The vast untapped expanse above the kitchen sink is a prime spot for a cheerful indoor garden. Of course, an avid gardener can always find space for one more plant.
I started with this collection of 1/2” dowel rods and some lumber scraps and transformed them into a plant shelf. The shelf is quick, simple and low cost—my kind of project.
First, cut the side supports to the correct length. I used stock 1×3 pre-primed pine for these parts. The dowels were 48” and had to be cut to the correct length to span from cabinet to cabinet. Cut the dowels 1/8” shorter than the distance to make installation easier.
I mitered the ends of the supports at 45 degrees, because that is what Shawn wanted in her kitchen.
Mark the centers for the holes on the supports using a nail set. I will be marking multiple pieces and hoping the holes align. A template is a great help.
Note, I am working on Shawn’s granite counter top and would not recommend this as a practice. The temperature in the shop was well below freezing and Shawn wanted to help so we moved this step indoors. My tools are carefully placed on a dish towel to prevent any disturbance in the marital force.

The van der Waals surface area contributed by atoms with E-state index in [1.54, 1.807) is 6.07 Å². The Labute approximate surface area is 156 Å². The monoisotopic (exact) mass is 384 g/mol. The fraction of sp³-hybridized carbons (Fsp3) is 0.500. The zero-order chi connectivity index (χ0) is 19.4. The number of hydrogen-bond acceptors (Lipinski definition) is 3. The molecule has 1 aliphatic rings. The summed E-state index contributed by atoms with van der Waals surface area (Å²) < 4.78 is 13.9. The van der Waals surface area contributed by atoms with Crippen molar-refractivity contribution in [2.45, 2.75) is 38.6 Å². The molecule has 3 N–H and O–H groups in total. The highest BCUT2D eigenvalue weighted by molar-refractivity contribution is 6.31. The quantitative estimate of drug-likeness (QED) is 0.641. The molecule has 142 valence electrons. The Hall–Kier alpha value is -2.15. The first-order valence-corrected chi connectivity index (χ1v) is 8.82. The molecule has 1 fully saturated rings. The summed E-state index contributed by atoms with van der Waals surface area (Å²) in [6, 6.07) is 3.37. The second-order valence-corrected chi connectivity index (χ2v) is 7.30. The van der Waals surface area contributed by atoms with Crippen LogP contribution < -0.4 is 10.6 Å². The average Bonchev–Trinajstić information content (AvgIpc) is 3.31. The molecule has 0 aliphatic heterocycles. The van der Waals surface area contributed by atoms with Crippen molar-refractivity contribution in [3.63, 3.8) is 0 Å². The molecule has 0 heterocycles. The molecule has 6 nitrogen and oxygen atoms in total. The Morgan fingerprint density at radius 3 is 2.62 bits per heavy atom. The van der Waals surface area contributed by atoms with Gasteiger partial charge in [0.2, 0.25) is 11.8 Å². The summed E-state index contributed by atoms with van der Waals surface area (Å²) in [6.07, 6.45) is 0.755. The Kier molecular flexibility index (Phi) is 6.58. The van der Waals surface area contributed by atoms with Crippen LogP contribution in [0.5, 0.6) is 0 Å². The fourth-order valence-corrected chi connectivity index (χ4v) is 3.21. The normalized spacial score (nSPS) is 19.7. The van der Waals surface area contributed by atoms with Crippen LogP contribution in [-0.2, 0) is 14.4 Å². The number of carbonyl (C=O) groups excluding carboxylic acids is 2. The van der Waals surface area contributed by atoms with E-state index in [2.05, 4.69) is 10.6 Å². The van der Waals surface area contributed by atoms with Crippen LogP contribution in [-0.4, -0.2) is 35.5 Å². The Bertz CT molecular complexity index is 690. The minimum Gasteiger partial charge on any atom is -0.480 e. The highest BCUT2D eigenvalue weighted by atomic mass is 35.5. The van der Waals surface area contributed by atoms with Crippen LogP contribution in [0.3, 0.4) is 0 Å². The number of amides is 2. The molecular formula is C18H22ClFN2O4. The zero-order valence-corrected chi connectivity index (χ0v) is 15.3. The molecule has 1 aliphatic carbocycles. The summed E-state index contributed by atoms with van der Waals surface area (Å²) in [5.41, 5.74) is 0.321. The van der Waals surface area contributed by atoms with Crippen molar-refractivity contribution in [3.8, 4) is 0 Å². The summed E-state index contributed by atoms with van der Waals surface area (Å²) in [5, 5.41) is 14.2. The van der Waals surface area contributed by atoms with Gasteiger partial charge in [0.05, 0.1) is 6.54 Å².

Now drill the holes. I am thankful for a drill press which makes this task easier.
A quick dry fit on the workbench verifies alignment. The two shelf spanners distribute the weight of the plants across all the dowels and should prevent sagging dowel syndrome. I saw some civil engineers doing something similar on a bridge design and figured I would use the idea. It works, and Shawn likes the finished look.
Install the shelf according to the cabinet arrangement. I used #10 pan head screws through the sides of the cabinets and fastened them with lock washers and nuts. After a quick coat of primer, I was ready to paint the shelf to match the newly painted cabinets.
Add the plants, switch on the Happy Lights, and invite the Boss in for the final inspection.
Shawn loves it! OK, where’s that “To Do” list, and what’s next?